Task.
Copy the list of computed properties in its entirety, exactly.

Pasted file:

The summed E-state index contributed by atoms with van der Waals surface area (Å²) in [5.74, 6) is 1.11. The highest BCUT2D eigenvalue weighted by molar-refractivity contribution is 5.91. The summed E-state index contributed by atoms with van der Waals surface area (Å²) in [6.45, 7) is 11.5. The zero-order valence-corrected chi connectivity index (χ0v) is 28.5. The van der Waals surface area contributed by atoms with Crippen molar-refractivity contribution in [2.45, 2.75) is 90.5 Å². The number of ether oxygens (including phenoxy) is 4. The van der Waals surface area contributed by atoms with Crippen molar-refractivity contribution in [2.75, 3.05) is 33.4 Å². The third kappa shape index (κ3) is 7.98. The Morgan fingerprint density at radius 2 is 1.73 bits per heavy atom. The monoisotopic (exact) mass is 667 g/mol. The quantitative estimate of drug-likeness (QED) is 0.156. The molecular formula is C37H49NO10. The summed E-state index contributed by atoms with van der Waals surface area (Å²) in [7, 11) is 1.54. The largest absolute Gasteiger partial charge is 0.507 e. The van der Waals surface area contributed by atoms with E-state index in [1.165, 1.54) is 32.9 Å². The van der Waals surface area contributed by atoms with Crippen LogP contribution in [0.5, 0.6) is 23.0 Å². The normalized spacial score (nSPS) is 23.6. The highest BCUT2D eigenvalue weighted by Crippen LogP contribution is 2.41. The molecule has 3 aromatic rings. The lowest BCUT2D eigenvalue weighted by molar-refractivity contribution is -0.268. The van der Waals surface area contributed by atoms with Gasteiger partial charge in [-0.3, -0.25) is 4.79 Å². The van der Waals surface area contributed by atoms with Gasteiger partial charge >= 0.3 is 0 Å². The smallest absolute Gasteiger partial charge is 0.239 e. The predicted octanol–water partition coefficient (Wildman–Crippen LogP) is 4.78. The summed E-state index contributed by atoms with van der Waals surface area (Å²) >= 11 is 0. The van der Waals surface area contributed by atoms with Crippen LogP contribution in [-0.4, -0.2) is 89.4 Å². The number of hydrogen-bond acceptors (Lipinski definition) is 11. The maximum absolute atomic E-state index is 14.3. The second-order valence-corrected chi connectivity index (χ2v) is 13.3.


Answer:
The summed E-state index contributed by atoms with van der Waals surface area (Å²) in [5.74, 6) is 1.11. The highest BCUT2D eigenvalue weighted by molar-refractivity contribution is 5.91. The summed E-state index contributed by atoms with van der Waals surface area (Å²) in [6.45, 7) is 11.5. The zero-order valence-corrected chi connectivity index (χ0v) is 28.5. The van der Waals surface area contributed by atoms with Crippen molar-refractivity contribution in [2.45, 2.75) is 90.5 Å². The number of ether oxygens (including phenoxy) is 4. The van der Waals surface area contributed by atoms with Crippen molar-refractivity contribution in [2.75, 3.05) is 33.4 Å². The third kappa shape index (κ3) is 7.98. The Morgan fingerprint density at radius 2 is 1.73 bits per heavy atom. The monoisotopic (exact) mass is 667 g/mol. The quantitative estimate of drug-likeness (QED) is 0.156. The molecular formula is C37H49NO10. The summed E-state index contributed by atoms with van der Waals surface area (Å²) in [7, 11) is 1.54. The largest absolute Gasteiger partial charge is 0.507 e. The van der Waals surface area contributed by atoms with E-state index in [1.165, 1.54) is 32.9 Å². The van der Waals surface area contributed by atoms with Crippen LogP contribution in [0.5, 0.6) is 23.0 Å². The normalized spacial score (nSPS) is 23.6. The highest BCUT2D eigenvalue weighted by Crippen LogP contribution is 2.41. The molecule has 3 aromatic rings. The lowest BCUT2D eigenvalue weighted by molar-refractivity contribution is -0.268. The van der Waals surface area contributed by atoms with Gasteiger partial charge in [-0.3, -0.25) is 4.79 Å². The van der Waals surface area contributed by atoms with Gasteiger partial charge >= 0.3 is 0 Å². The smallest absolute Gasteiger partial charge is 0.239 e. The predicted octanol–water partition coefficient (Wildman–Crippen LogP) is 4.78. The summed E-state index contributed by atoms with van der Waals surface area (Å²) >= 11 is 0. The van der Waals surface area contributed by atoms with Crippen LogP contribution in [-0.4, -0.2) is 89.4 Å². The number of hydrogen-bond acceptors (Lipinski definition) is 11. The maximum absolute atomic E-state index is 14.3. The second-order valence-corrected chi connectivity index (χ2v) is 13.3.